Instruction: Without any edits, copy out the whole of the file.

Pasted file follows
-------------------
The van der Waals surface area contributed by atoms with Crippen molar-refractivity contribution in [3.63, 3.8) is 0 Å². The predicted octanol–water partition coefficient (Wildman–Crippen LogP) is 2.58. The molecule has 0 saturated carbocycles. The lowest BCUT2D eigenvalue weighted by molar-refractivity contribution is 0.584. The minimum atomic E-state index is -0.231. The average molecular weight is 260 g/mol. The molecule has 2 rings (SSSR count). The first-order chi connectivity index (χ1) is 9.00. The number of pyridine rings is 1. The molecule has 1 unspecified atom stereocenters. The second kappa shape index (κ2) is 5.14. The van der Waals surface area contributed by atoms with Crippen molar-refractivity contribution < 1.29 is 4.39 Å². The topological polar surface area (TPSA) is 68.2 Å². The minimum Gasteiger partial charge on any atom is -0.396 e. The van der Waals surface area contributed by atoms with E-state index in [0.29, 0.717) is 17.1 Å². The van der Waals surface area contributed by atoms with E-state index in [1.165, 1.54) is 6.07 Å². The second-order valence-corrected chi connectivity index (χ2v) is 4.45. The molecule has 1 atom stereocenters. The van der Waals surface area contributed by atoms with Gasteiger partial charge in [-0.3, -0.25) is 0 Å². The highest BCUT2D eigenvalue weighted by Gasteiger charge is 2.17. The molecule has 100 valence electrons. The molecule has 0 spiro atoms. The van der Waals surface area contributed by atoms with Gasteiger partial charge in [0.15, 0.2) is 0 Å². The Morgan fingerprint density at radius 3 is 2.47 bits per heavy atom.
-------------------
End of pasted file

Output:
The van der Waals surface area contributed by atoms with Crippen molar-refractivity contribution in [3.63, 3.8) is 0 Å². The predicted octanol–water partition coefficient (Wildman–Crippen LogP) is 2.58. The molecule has 0 saturated carbocycles. The lowest BCUT2D eigenvalue weighted by molar-refractivity contribution is 0.584. The minimum atomic E-state index is -0.231. The average molecular weight is 260 g/mol. The molecule has 2 rings (SSSR count). The first-order chi connectivity index (χ1) is 9.00. The number of pyridine rings is 1. The molecule has 1 unspecified atom stereocenters. The second kappa shape index (κ2) is 5.14. The van der Waals surface area contributed by atoms with Crippen molar-refractivity contribution < 1.29 is 4.39 Å². The topological polar surface area (TPSA) is 68.2 Å². The minimum Gasteiger partial charge on any atom is -0.396 e. The van der Waals surface area contributed by atoms with E-state index in [0.29, 0.717) is 17.1 Å². The van der Waals surface area contributed by atoms with E-state index in [1.165, 1.54) is 6.07 Å². The second-order valence-corrected chi connectivity index (χ2v) is 4.45. The molecule has 1 atom stereocenters. The van der Waals surface area contributed by atoms with Gasteiger partial charge in [-0.3, -0.25) is 0 Å². The highest BCUT2D eigenvalue weighted by Gasteiger charge is 2.17. The molecule has 100 valence electrons. The molecule has 0 spiro atoms. The van der Waals surface area contributed by atoms with Gasteiger partial charge in [0.15, 0.2) is 0 Å². The Morgan fingerprint density at radius 3 is 2.47 bits per heavy atom.